She smiles with the sort of contentment that many of us so richly desire. The painting she shows me is of the subject matter that has made her internationally famous: goddess women in waves and clouds, and the occasional vegetable.

The protagonists in her work represent whatever is on the opposite end of the male gaze. In the flat files and on the walls are goddess women having all sorts of adventures; hips and boobs and hair free as the wind, holding weapons, zen’d out on a flock of flying cranes, throwing bolts from the air, diving for shells, turning into lava in hues of purple and pink and psychedelic orange—all rendered with the deft hand of a master draughtswoman.

Mayumi, the artist, activist, farmer, and creator, is preparing to head off for another adventure. She is handing the farm to her son, Zachary Nathan, who shares the name of his father John Nathan, the celebrated writer and American translator of Japanese literature.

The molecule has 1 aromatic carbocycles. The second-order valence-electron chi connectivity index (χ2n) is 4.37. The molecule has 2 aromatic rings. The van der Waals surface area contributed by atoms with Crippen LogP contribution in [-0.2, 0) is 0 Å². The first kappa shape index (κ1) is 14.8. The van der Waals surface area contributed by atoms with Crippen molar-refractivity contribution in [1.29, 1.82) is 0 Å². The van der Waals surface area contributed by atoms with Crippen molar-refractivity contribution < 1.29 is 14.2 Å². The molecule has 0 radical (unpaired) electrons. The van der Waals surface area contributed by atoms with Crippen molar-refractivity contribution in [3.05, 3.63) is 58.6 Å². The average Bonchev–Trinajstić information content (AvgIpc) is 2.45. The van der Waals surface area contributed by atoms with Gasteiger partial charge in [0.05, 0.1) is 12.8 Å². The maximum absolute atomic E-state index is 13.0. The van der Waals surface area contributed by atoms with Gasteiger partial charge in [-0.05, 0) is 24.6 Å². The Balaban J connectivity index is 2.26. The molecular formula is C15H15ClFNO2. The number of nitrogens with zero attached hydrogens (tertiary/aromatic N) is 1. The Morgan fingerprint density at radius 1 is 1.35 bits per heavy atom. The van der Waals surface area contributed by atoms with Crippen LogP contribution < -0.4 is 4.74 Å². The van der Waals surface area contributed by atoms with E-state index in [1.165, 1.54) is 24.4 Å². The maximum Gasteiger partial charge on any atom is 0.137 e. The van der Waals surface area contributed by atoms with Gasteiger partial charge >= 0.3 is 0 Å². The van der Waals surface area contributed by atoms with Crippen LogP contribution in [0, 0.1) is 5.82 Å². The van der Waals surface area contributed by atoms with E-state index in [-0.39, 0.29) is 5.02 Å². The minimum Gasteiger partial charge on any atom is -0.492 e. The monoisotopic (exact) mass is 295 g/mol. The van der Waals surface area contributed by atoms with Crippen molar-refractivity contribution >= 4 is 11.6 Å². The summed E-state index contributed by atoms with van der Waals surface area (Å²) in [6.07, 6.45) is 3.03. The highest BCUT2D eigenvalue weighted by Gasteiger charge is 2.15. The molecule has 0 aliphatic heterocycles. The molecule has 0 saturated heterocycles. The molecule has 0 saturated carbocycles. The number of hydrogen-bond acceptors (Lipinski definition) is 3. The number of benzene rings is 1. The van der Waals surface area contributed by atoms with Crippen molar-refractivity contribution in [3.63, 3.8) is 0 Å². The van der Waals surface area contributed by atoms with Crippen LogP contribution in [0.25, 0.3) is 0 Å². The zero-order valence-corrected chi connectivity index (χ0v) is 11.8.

“I have been given the opportunity to work on a small island named Nushima in Hyougo prefecture,” Mayumi says.

At the island near Kobe, she will join the Nushima Aloha Project with other international peace activists.

“I hope to be a part in the new birth of Japan. I knew that I needed to get back to Japan after all these years,” she says. “Zach is the one who rejuvenated this place. I’m happy to give it to him. I can just come back for good food.”

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“We want to make farming cool again,” says Zach as he delivers a tour of the place. That mission in mind, one wonders if cool people still want to become farmers.

Before Zach came to Ginger Hill, he was a fireman in San Francisco at the beginning of the war on terror, a job that did not suit him. “He wasn’t like the other firefighters,” says Mayumi. It is easy to see what she is getting at. He’s handsome and witty, and smiles out the side of his mouth with a healthy skepticism of authority, as if Capt. John Yossarian from Joseph Heller’s Catch 22 had wound up growing vegetables after the war.